Touched by loss. Empowered through community.


Monday, December 8, 2014
Posted By: 
Kris Lucas

As you peer through the fog, your mind tries to clear.
What just happened?
How did I get here?
Suddenly, you realize, you’ve been strapped in a seat.
In the distance, you hear voices - expressing their grief.
“I didn’t want this!”
You hear yourself scream, as your heart starts to race.
“Someone get me the hell out of this place!”
“I’m sorry, Mam.” Then, the ride starts to move.
“But I want to get off – I didn’t get to choose!”
You tear at the straps, try to break free.
“This isn’t the way it was supposed to be!”
But now grief has its hold, you must succumb.
You give in to the pain….and move towards the numb.

Many widows have expressed that the grief journey is like a roller coaster. Ups, downs, unforeseen twists and turns. Unfortunately, it’s a ride we can’t get off – it will always be with us.

I have learned through my journey, that at some point, at different times in the ride for all of us – we do regain some control. We can control our speed, and we can control which way we turn. Do we stay in the decline? Or, do we tackle new things and begin our ascent? Do we reach out to others? Or, do we introvert? Those decisions are up to us.
Each and every day, we might choose differently, and that’s ok too. Many times, it may even feel like we have reversed directions, or that we are on a journey to nowhere. At these times, we re-evaluate and force the rollercoaster back in a forward motion, maybe not immediately, but when we are ready to do so.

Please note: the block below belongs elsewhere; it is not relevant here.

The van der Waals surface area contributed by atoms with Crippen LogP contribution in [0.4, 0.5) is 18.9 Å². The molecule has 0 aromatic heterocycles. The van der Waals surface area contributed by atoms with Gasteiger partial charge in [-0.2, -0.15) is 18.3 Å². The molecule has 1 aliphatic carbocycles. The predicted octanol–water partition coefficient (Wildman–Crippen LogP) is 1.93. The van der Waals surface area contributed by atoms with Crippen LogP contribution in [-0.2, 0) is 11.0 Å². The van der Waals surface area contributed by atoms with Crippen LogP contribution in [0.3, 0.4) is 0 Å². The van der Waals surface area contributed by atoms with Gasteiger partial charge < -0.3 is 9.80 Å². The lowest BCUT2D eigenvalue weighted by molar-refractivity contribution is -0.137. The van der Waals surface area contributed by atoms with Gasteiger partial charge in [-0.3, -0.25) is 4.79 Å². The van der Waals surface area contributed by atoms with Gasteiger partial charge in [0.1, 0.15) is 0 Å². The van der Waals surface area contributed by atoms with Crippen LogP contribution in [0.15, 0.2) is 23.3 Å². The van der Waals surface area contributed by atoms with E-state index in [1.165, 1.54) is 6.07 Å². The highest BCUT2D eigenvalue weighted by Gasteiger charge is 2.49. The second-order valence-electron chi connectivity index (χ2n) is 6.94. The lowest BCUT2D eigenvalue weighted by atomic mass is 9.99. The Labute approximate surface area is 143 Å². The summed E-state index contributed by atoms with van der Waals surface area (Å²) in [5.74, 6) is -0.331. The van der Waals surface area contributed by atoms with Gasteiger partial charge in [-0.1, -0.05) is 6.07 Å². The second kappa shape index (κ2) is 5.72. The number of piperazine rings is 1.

I read some articles like this on other blog sites and in some of the many grief books I have checked out of the library, in my own search for answers. I really didn’t buy it. Maybe it happened for other people? I wasn’t convinced that I would ever have control over anything again. My husband lost his battle with cancer, my kids lost their Dad, what could be worse? It was obvious I had control over nothing. Then slowly, I began to realize that I was taking control, little by little. I was making more decisions than I ever thought I could, all by myself.

None of us wanted to get on this rollercoaster, neither did our children. We would never have chosen ‘this ride’. But, we are strapped in and incapable of getting off. Gaining some control and deciding, just a little bit, whether we go up or down, whether we turn right or left, can help make the ride a little less painful and a lot less powerless.

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